Several of your papers involve molecular sieves.
Would you explain exactly what these are and how they are
Mesoporous materials can be considered as mesoporous molecular sieves
although it is not exact since molecular sieves concern initially materials
with a microporosity (pore size less than 2 nm) and a crystalline
structure, while mesoporous framework is often amorphous.
Another of your key papers is the 2000 Stud.
Surf. Sci. Catal. paper, "New way to synthesize MCM-41 and MCM-48
materials with tailored pore sizes." Would you talk a little bit about
"'Do as nature, work as nature, and
produce as nature' is the only way to solve
the problems of our humanity: energy, food,
This is one of the first papers to use swelling agents (alcanes and
trimethlbenzene) to control the pore size of mesoporous materials. The
great importance of this paper is a new finding that we can also control
the phase transition (from cubic to hexagonal, etc.). Unfortunately, we
reported this in a meeting and the paper was generated by this meeting and
published in a proceedings. The audience of this proceedings was not as
broad as expected. Otherwise, this paper might have attracted much more
Is there any part of your work you feel is
particularly exciting or rewarding?
Yes; firstly, since 2003, I initiated a new research subject in the field
of mesoporous materials by introduction of the new concept: hierarchically
meso-macroporous materials. This means to generate materials with different
porosities in different length scales integrated in one solid body.
Hierarchical materials containing both interconnected macroporous and
mesoporous structures have enhanced properties compared with single-sized
pore materials due to increased mass transport through the material and
maintenance of a specific surface area on the level of fine pore systems.
Normally, to incorporate different porosities in one solid body, different
synthesis strategies with different preparation steps and hard and soft
templates have been developed. However, my group observed a new
self-formation phenomenon of porous hierarchy. Without any external
templating agents, by using the power of metal alkoxide chemistry, we can
prepare materials with well-organized pores in different length scales. The
method is quite simple and can be extended to other situations.
This phenomenon has been considered very important discovery to the porous
Here is an extract from one of my papers in Chem. Mater. 2007, 19,
"It has recently been reported that hierarchically structured
meso-macroporous metal oxides (silicoaluminates,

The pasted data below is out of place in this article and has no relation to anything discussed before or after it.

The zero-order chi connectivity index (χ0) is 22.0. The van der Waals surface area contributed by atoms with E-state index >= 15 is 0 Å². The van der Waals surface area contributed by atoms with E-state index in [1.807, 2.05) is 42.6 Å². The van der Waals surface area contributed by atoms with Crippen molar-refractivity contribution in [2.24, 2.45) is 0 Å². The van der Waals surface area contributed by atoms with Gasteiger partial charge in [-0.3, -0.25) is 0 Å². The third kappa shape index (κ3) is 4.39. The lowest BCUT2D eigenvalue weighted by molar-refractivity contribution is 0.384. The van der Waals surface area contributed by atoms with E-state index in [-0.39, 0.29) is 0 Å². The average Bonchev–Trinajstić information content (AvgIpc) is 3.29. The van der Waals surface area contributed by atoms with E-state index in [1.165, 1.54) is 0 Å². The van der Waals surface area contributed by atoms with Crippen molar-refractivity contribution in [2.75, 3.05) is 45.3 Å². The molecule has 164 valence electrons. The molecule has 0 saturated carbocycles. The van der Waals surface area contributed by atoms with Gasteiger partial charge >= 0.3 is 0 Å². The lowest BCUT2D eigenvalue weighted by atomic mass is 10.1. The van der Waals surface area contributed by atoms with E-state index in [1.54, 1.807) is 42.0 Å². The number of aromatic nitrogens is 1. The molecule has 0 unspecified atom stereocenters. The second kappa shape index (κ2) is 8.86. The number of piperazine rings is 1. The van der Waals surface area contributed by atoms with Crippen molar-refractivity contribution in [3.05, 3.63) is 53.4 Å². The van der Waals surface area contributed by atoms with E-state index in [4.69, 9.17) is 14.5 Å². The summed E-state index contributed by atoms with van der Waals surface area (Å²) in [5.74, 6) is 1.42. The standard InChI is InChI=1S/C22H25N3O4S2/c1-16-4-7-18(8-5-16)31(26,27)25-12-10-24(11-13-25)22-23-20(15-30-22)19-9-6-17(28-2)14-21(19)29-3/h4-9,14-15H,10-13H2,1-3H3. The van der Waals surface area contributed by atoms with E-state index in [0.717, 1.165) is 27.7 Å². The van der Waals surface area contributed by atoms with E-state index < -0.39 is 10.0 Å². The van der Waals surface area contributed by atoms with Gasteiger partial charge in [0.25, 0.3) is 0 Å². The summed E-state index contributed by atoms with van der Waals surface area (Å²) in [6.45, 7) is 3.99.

Al2O3, ZrO2, TiO2,
Y2O3, Nb2O5, and mixed oxides)
possessing well ordered funnel-like macrochannels with mesoporous walls can
be targeted via a "one-pot" self-formation process. Their synthesis is
quite simple and is performed on the basis of the chemistry of metal
alkoxides. A comprehensive study following the formation of the funnel-like
macrochannels has recently been completed. Optical microscopy was used in
situ to follow the reaction and has revealed that these hierarchically
structured meso-macroporous metal oxides are produced by a self-formation
mechanism. The key point of this novel synthesis process is the very high
rate at which the metal alkoxides hydrolyzed undergo condensation reactions
in aqueous solution. Alcohol molecules can be generated suddenly as soon as
the metal alkoxide precursor is in contact with the water molecules. The
molecules of alcohol will increase in quantity as the reaction progresses
because one metal alkoxide molecule can produce at least two more alcohol
molecules. These alcohol molecules can be considered as the 'porogene' in
the generation of the funnel-like macrochannels with hierarchically
mesostructured porous walls. This new process could be of great interest
and is a significant advance toward the understanding of the formation
mechanism of these hierarchically structured porous materials. This process
could be adopted for the large scale funnel-like, straight macrochannels
which interconnect with the mesoporous shell and pore walls. The process
could be used to targeted new functional materials with very sophisticated
architectures. Instead of alcohol molecules as the self-generated
"porogene," it is possible to imagine other precursors which can generate
and release "porogene molecules" in liquid and even in gas form. The
formation mechanism of these meso-macroporous structures has been discussed
in depth in recent papers. These metal oxides with a hierarchical
meso-macroporous network have additional benefits as a result of the
enhanced access to the mesopores by the regular macrochannel array."
Secondly, the immobilization of plant and animal cells and bacteria into
biocompatible porous matrices is my recent exciting research field.
"Do as nature, work as nature, and produce as nature" is the only way to
solve the problems of our humanity: energy, food, and environment.
My recent papers on this include:
1) J. Mater. Chem. (inside cover page): 2008, 18, 1333–1341:
"Targeting photobioreactors: Immobilisation of cyanobacteria within porous
silica gel using biocompatible methods"
2) J. Mater. Chem 2008, DOI: 10.1039/b802705f: "Photosynthesis
within porous silica gel: viability and activity of encapsulated
3) Pure Appl. Chem. (Invited review paper): "Energy from
Photobioreactors: Bioencapsulation of Photosynthetically Active Molecules,
Organelles and Whole Cells within Biologically Inert Matrices"
What would you like the "take-away lesson" about
your research to be?
To be creative, to be curious, to be perseverant, and work
Dr. Eng. Bao-Lian Su
Inorganic and Materials Chemistry
Laboratory of Inorganic Materials Chemistry
The University of Namur (FUNDP)
Su's most-cited paper with 82
cites to date: